San Antonio-based USAA Federal Savings Bank has received a failing grade from a bank regulator over evidence of “discriminatory or other illegal credit practices.”
The Office of the Comptroller of the Currency lowered USAA Bank’s overall Community Reinvestment Act performance evaluation rating from “satisfactory” to “needs to improve” after uncovering evidence of 600 violations involving customers.
The CRA, enacted in 1977, requires regulators to assess a bank’s record of helping to meet the credit needs of the community, including in low- and moderate-income neighborhoods.
The OCC found evidence of 546 violations of the Servicemembers Civil Relief Act, including failure to provide protections to military reservists as the act requires, wrongful repossession of vehicles and the filing of “inaccurate” affidavits in default judgments in civil court cases.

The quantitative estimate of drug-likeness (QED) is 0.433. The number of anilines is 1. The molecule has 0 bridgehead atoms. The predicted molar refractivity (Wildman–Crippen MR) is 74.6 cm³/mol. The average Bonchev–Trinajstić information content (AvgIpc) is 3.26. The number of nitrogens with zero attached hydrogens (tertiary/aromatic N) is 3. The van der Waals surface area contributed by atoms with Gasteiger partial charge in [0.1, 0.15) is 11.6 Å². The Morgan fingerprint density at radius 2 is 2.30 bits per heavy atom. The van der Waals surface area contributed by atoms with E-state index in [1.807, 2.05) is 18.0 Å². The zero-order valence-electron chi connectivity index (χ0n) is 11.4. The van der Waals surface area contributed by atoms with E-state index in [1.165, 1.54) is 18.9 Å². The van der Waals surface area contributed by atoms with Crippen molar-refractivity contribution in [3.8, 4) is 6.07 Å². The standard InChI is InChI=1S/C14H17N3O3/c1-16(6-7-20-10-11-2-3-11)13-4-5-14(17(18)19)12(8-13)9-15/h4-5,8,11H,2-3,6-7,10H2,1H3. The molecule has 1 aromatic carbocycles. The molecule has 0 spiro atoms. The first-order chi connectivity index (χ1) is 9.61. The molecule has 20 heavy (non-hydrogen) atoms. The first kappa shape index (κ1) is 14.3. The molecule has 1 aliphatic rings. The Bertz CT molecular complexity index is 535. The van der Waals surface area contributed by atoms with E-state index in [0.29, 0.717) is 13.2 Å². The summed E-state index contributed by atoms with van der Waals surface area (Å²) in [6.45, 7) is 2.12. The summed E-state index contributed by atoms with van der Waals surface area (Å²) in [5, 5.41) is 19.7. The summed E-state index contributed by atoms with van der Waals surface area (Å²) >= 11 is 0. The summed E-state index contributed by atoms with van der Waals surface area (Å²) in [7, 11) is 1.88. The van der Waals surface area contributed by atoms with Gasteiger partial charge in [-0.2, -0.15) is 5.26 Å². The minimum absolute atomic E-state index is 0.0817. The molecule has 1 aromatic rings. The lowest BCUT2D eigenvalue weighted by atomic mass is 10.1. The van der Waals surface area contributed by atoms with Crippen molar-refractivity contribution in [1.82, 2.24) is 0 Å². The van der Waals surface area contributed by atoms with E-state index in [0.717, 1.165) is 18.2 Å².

The act provides protections for service members in the event their military service impedes their ability to meet financial obligations. Among other things, it protects them from default judgments.
The regulator also found evidence of 54 violations of the Military Lending Act relating to collection of past due amounts from members. The act protects service members and their families from lending practices that could pose a threat to military readiness and hurt service member retention.
“We are committed to serving every USAA member with excellence and in accordance with all applicable laws and regulations,” USAA spokesman Matt Hartwig said in an email Monday.
“The rating by the OCC does not reflect our ongoing commitment to lend to and invest in local low- and moderate-income communities,” he added. “Our mission calls us to help ensure the financial security of all our members. We have higher expectations of ourselves and are focused on restoring our CRA ratings to previous levels.”
The OCC oversees all national banks and federal savings associations. It is an independent bureau of the U.S. Treasury Department.